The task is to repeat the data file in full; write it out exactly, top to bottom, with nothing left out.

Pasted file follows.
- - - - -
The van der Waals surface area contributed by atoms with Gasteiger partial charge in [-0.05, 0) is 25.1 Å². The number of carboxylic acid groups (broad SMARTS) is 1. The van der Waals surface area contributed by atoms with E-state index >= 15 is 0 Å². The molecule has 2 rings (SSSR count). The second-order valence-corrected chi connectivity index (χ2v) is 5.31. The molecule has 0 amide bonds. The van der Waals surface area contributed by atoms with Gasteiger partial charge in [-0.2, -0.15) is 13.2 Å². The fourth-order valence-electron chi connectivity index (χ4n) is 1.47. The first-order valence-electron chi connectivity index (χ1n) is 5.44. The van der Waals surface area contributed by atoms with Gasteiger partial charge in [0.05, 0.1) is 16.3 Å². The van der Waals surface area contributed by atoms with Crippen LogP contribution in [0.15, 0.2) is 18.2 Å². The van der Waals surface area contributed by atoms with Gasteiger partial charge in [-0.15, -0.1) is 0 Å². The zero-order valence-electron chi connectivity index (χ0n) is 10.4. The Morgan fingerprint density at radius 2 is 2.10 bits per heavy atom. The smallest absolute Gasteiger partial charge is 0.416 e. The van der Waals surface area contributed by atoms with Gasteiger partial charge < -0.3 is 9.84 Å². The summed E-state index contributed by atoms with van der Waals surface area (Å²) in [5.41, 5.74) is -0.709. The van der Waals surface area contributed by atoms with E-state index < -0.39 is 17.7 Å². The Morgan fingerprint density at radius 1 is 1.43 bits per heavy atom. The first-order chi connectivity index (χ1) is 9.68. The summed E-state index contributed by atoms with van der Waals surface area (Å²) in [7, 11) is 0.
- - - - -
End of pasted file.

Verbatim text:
The van der Waals surface area contributed by atoms with Gasteiger partial charge in [-0.05, 0) is 25.1 Å². The number of carboxylic acid groups (broad SMARTS) is 1. The van der Waals surface area contributed by atoms with E-state index >= 15 is 0 Å². The molecule has 2 rings (SSSR count). The second-order valence-corrected chi connectivity index (χ2v) is 5.31. The molecule has 0 amide bonds. The van der Waals surface area contributed by atoms with Gasteiger partial charge in [-0.2, -0.15) is 13.2 Å². The fourth-order valence-electron chi connectivity index (χ4n) is 1.47. The first-order valence-electron chi connectivity index (χ1n) is 5.44. The van der Waals surface area contributed by atoms with Gasteiger partial charge in [0.05, 0.1) is 16.3 Å². The van der Waals surface area contributed by atoms with Crippen LogP contribution in [0.15, 0.2) is 18.2 Å². The van der Waals surface area contributed by atoms with Gasteiger partial charge in [-0.15, -0.1) is 0 Å². The zero-order valence-electron chi connectivity index (χ0n) is 10.4. The Morgan fingerprint density at radius 2 is 2.10 bits per heavy atom. The smallest absolute Gasteiger partial charge is 0.416 e. The van der Waals surface area contributed by atoms with Gasteiger partial charge < -0.3 is 9.84 Å². The summed E-state index contributed by atoms with van der Waals surface area (Å²) in [5.41, 5.74) is -0.709. The van der Waals surface area contributed by atoms with E-state index < -0.39 is 17.7 Å². The Morgan fingerprint density at radius 1 is 1.43 bits per heavy atom. The first-order chi connectivity index (χ1) is 9.68. The summed E-state index contributed by atoms with van der Waals surface area (Å²) in [7, 11) is 0.